Invisible Illness Awareness Week 2016: Our Voices Need to Be Heard
Never heard of Invisible Illness Awareness Week? You're not alone. Jody Smith sheds a little light to make it more visible
Discuss the article on the Forums.

The genetic origins of 21 autoimmune diseases revealed by molecular map

Discussion in 'Other Health News and Research' started by Ecoclimber, Nov 22, 2014.

  1. Ecoclimber

    Ecoclimber Senior Member

    Messages:
    980
    Likes:
    2,402

    Continue reading here.


     
    Last edited by a moderator: Nov 24, 2014
    snowathlete, NK17, merylg and 6 others like this.
  2. Snow Leopard

    Snow Leopard Hibernating

    Messages:
    4,573
    Likes:
    12,112
    South Australia
  3. alex3619

    alex3619 Senior Member

    Messages:
    12,252
    Likes:
    33,598
    Logan, Queensland, Australia
    I had always presumed that in studying snps for disease people considered regulatory elements unless the study was a small pilot study. I guess I was wrong .This was so obvious that I presumed it was being done. My bad. It should be done more often.

    Of course this is stage one, the finding of candidate genetic causes. Further research will be required.
     
    NK17 likes this.
  4. Valentijn

    Valentijn The Diabolic Logic

    Messages:
    14,063
    Likes:
    43,698
    @alex3619 - Approximately 85% of disease-causing SNP mutations are in the coding regions, so that's where a lot of research has been focused. Whereas the regulatory regions would be outside of those regions.

    Within the coding regions it's also much easier to see the direct impact of a mutation. The codons in the genetic code are spelling out what a protein should look like, and it's easy to predict the effects of a change in a codon. And that makes it a lot easier for researchers to know exactly what they are looking for and to confirm that a mutation has a physiological impact and isn't just a false positive with no impact on gene functioning.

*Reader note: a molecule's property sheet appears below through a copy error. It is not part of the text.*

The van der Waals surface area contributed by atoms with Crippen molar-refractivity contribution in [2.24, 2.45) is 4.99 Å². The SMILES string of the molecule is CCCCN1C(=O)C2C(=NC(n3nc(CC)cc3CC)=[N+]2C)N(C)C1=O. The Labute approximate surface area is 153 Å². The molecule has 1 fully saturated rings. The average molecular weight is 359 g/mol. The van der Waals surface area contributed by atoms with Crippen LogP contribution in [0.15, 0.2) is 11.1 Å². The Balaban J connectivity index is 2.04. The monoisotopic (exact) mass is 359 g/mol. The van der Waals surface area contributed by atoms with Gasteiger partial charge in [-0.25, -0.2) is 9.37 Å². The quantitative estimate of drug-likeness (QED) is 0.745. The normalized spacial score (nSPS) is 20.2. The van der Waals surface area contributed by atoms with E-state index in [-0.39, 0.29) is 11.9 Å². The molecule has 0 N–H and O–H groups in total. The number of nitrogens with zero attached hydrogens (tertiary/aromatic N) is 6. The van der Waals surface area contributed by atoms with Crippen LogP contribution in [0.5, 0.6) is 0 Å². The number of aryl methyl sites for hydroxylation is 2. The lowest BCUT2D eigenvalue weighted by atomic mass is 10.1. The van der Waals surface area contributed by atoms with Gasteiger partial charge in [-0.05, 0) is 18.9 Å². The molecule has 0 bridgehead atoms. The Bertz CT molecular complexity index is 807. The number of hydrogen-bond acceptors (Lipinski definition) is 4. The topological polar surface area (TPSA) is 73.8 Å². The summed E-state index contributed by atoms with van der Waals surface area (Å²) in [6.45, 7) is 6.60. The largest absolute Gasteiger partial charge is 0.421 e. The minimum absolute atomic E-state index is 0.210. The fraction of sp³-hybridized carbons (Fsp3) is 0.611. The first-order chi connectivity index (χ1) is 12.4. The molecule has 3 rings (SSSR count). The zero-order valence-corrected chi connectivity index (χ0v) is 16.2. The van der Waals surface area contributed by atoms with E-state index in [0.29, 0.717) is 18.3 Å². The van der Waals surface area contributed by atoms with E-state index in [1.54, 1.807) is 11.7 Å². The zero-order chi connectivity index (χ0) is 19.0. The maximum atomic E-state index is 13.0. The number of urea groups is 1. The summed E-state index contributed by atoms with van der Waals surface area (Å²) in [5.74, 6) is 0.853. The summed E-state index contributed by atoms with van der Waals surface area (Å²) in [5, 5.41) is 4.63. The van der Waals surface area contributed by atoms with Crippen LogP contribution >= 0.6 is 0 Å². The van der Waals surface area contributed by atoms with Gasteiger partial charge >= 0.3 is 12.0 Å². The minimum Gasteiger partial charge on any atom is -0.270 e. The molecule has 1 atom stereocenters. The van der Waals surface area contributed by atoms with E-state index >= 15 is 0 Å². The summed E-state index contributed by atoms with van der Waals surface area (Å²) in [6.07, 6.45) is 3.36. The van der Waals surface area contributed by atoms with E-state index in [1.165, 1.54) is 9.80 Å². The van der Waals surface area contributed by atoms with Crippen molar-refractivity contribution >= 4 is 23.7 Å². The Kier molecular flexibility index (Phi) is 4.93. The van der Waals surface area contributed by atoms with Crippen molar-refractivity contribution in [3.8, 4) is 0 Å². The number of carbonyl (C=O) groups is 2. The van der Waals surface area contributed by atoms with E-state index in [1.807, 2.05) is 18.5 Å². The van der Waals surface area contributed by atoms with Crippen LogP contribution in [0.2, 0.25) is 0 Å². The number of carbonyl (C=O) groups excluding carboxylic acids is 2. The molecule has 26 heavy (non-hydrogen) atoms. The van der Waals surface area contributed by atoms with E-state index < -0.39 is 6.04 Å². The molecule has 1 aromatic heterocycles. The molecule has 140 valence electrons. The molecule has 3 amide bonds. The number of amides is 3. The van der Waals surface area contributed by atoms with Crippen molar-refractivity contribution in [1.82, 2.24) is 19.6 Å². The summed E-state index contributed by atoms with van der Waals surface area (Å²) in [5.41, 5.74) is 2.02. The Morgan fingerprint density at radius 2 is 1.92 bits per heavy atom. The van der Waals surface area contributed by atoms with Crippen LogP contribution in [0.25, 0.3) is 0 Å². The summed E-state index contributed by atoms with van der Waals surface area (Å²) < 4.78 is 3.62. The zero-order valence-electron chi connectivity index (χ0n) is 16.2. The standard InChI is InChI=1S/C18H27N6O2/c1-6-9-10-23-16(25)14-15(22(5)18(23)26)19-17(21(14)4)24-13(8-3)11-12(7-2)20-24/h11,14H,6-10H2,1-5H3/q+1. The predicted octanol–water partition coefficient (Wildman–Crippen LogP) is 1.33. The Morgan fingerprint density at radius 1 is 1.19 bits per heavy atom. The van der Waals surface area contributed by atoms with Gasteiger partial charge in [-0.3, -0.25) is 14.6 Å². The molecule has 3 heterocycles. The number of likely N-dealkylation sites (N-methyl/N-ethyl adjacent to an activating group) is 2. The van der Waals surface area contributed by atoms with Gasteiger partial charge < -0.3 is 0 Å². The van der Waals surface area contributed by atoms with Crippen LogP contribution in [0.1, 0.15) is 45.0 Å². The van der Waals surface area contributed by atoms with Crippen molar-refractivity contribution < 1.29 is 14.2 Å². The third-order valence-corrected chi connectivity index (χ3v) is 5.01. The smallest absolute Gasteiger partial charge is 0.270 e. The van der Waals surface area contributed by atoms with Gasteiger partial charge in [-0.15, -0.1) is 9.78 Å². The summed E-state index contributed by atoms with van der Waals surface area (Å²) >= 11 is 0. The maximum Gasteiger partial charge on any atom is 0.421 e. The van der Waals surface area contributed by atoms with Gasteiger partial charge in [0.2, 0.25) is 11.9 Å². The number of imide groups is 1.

So outside of coding regions they're usually relying on allele frequencies in patients versus healthy controls. And then the statistics get more complicated, and someone looking at thousands of SNPs is bound to find some random differences between the groups. These also tend to have VERY small effect sizes so far, compared to disease causing SNPs, so I always want to see those before believing that anything useful was found.
     
    Ecoclimber, snowathlete, NK17 and 2 others like this.
  5. alex3619

    alex3619 Senior Member

    Messages:
    12,252
    Likes:
    33,598
    Logan, Queensland, Australia
    Even large effect sizes are not certain. That is why I say further research is needed. Effect sizes are an indicator though, and small effect sizes are especially dubious.
     

See more popular forum discussions.

Share This Page